They Grow up so Fast!

by  Christian A. Brown  |  July 9, 2017  |     No Comments

I’ve had so many comments and messages regarding Jupiter and his welfare that I thought I should give everyone an update: he’s doing fine. Better than fine! Jupiter’s lungs have completely cleared up and he’s growing like a weed and still sweet as can be (WHEN NOT BEING A NIGH UNSTOPPABLE AND DESTRUCTIVE TERROR!).

America’s Next Top Cat Model

But having an animal is a responsibility; we must always remind ourselves of that. “He’s beautiful!”, and “I want one!”, have been common commentary. However, furbabies share certain similarities to children, and we shouldn’t undertake the parenting of one without a similar mentality. And Jupiter is a unique breed. Having a Maine Coon kitten is like having a supernaturally agile toddler whose hobbies are chewing cords, jumping into active showers and smashing things for the sheer delight of what chaos may come–noises don’t seem to scare him all that much, though he’s learned Daddy’s ‘don’t do that tone’, at least.

Learning how to be stern without being violent is always a challenge, too. I was spanked as a child, and I turned out okay, but animals will develop entirely different associations and understandings with negative human contact. This is common sense to most animal-parents, however, you should never hit an animal–not even a tap on the bum. Scruffing, the practice of grabbing a cat by the somewhat elastic skin at the back of the neck, should also be discouraged. When a mother cat does that, it’s done with razor-precision, and I doubt that many humans are a.) trained in the proper technique and spot at which to grab b.) in a state of mind where they should be scruffing when they do (since they’re probably pissed off at something the cat is doing). Don’t do that, since you’re not a mama cat.

When it comes to discipline, here’s what I’ve been practicing with this exceptionally rambunctious breed. If Jupiter is aggressively pursuing something–a cord, a shoelace, an object on the tv (Jupiter loves attacking images on the big screen)–I remove/ turn off said enticement. Is it annoying that I can’t play my video games or watch a show (Netflix’s new Castlevania is pretty dope) with my downtime? Sure. But being a parent means you sacrifice time and moments of pleasure for your (fur) child. So, countertops have been cleared, all cords have been tucked away, I have books plugging all the little crannies under entertainment cabinets and such where he wishes he could squeeze himself and cause trouble. Our house is essentially baby-proof, as any young animal’s environment should be.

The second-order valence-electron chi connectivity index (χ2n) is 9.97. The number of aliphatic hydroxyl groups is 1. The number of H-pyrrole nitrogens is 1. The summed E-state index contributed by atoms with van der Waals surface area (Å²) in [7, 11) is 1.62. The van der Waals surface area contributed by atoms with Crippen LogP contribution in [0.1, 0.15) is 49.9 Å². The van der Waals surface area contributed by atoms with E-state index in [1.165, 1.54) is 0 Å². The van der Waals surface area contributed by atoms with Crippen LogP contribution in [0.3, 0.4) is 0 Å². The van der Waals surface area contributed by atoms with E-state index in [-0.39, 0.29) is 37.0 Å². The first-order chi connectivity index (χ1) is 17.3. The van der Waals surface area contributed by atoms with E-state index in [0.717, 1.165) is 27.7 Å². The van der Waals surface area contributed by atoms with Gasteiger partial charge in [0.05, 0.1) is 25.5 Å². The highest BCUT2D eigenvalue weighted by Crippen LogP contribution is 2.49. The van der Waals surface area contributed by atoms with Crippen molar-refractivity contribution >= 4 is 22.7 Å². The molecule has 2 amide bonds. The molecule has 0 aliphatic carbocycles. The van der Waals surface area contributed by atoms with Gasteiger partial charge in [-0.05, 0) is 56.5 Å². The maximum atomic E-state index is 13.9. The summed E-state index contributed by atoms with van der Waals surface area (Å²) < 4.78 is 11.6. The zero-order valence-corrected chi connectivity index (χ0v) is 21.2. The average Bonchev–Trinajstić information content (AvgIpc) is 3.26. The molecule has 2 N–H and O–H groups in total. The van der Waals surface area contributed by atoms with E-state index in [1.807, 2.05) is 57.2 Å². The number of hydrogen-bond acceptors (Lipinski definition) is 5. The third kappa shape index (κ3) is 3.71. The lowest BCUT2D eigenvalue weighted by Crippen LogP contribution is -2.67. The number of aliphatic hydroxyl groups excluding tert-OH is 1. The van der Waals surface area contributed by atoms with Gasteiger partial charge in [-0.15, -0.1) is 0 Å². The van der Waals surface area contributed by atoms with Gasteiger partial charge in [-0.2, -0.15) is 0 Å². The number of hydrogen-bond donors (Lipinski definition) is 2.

If whatever he’s set his mind on hunting can’t be removed, and it’s an actual behaviour I wish to correct, I pick up and remove my furbaby, gently, and without saying anything (speech/ attention can trigger psychological reinforcement of the wrong kind). This rarely works on the first attempt, and he’s right back to whatever he was doing a second ago. But after the fourth or fifth try and rebuke, he’ll assuredly wander off and find a less hindersome diversion. Patience is key. Understanding that you cannot communicate with this creature the same way as you would a human is key.

And when I do, inevitably, lose my cool over something, a strong hand-clapping or low-angry tone, seems to halt his reign of terror. Having a squeaky mouse, a toy, or another distraction around is also great solution to correcting misbehaviour. The goal with animal parenting is to create a strong, parental bond between yourself and the animal, while allowing him to flourish as a beast–with playtime, hunting exercises and plenty of socialization.

I’m doing the best I can, and I want to give this little guy the best life he can possibly have. That’s all any parent wants, really, and there’s no formula for perfection, just whatever combination of wisdom, serenity and kindness you can manage at the time.

All my love,


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